3. Congratulations! I’m most jealous. I live in the “boonies” of PEI, Canada and the Leaf probably won’t be available here until 2067 (or thereabouts)!
    Enjoy the vehicle!

  4. Oh Beale. Nobody walks the walk like you. Didn’t NYT do a poll about what would be cool sounds to generate over a speaker system as the car goes around? I vote for the Star Wars sound effects for the little floating cars. Whizzing and whirring around. Little sounds that let people know you are braking, etc. Either that or maybe you could order the retro 1960s George Jetson package.

    The conservatives already have a burn for your new Leaf ready to go. They call it a “coal burning car!” Oh well. It takes all kinds.

  5. Proud Socialist

    Where’s the gun rack?

  6. PurpleGirl

    Congratulations. Have fun driving it.

  7. May you have many miles of good clean driving fun. Just one question from someone up north. Do you have any cabin heat or would I need to pull out grandpas buffalo robe?

    • Yes of course, there’s cabin heat and A/C. Using both cut into your range of course, but that’s an issue with a conventional engine too. There’s an optional solar panel to help with both heating and cooling without using the battery charge.

      • themadkansan

        …does it have any provision for a secondary power source like the generator-trailers I’ve seen proposed?

        Essentially, the things I’ve seen are like a tow-behind trailer with a rack of batteries, a small TDI or gas-turbine engine that drives an alternator, and motors that power the trailer’s wheels in order not to overload the vehicle’s main motor – a cable connects the trailer to the vehicle’s power system and the battery-bank/generator provides power to the vehicle and the trailer’s drive motors; they figured they could increase an electric vehicle’s effective range to over 700 miles on something like 3 or 4 gallons of fuel, either diesel, gasoline, or oxy/hydro, not including the vehicle’s main battery bank.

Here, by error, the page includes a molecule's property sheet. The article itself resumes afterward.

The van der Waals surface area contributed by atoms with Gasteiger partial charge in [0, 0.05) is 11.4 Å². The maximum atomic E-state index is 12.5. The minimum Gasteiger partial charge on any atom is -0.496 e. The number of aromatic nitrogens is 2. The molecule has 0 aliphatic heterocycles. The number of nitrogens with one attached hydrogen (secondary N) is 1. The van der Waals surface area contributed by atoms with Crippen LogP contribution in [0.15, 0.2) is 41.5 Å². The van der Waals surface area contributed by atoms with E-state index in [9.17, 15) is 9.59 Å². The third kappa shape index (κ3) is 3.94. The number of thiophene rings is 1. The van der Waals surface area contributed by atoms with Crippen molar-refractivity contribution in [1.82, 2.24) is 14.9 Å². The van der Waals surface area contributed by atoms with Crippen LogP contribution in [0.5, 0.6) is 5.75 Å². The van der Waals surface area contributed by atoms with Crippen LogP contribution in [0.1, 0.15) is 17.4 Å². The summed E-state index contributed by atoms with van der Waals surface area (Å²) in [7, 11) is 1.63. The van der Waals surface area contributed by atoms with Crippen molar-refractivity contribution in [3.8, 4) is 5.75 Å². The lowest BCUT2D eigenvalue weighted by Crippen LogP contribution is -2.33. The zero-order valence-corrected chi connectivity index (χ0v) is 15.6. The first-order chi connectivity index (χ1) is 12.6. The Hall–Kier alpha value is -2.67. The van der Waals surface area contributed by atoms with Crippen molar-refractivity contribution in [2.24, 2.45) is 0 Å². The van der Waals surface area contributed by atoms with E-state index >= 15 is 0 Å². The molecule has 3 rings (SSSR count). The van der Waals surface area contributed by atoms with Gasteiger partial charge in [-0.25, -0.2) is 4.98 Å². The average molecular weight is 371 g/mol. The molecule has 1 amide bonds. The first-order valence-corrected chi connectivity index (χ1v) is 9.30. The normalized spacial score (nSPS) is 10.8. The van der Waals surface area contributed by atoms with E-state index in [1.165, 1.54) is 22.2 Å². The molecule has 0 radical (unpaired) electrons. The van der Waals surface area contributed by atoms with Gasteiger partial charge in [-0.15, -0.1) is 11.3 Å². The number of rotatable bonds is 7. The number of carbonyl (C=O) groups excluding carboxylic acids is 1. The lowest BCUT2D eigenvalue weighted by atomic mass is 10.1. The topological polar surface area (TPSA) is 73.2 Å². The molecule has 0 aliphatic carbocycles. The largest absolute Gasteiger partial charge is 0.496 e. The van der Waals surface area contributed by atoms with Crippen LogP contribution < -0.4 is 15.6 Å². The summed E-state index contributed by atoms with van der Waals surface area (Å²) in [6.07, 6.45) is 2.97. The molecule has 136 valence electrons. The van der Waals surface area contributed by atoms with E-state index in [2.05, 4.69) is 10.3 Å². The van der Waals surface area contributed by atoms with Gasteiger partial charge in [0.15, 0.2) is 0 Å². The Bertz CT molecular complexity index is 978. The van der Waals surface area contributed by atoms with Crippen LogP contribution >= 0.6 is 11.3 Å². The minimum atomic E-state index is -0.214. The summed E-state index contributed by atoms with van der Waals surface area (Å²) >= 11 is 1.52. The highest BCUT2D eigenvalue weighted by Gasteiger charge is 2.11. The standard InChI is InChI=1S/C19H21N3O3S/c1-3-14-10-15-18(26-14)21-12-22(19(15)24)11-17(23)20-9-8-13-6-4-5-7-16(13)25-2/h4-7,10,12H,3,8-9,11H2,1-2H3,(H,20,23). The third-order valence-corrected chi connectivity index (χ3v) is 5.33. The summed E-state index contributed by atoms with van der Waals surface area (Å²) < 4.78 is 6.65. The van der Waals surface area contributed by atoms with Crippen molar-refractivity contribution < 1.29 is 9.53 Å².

• LOL. No, for my needs a secondary power source isn’t necessary. I mean, I can’t even imagine towing a gas powered generator, that seems rather beside the point, doesn’t it? The amount of range you’d lose by carting the extra weight around would negate any benefits, near as I can tell. I mean … that just seems superfluous.

        That said, the battery swapping stations they have in Japan are a great idea. I love the notion that you buy the car but just “rent” the battery. Maybe we’ll get there someday.

        The range issue is only a “problem” because our infrastructure isn’t up to speed yet, and that will change quickly. Right now with a range of 100 miles and my own driving habits, I can’t imagine needing such a thing. I guess our “secondary power source” is the hybrid — that’s the car we’ll use on longer trips. For my trips around town, to the grocery store, etc., that would be silly.

        Every Leaf comes with an adaptor so you can plug it into a 120-volt power source, so I suppose in an emergency you can plug it in anywhere. It takes forever to get a full charge that way and I can’t imagine it being necessary but in an emergency that would do.

        But really, this car is not for someone who drives more than 100 miles a day. And that’s a small percent of the population. I work from home. My husband works less than 10 miles from our house. We’re your typical urban dwellers. I go to the gym and the vet and the grocery and hockey games and I may have meetings around town, but I don’t need to be carting an alternate fuel source around with me.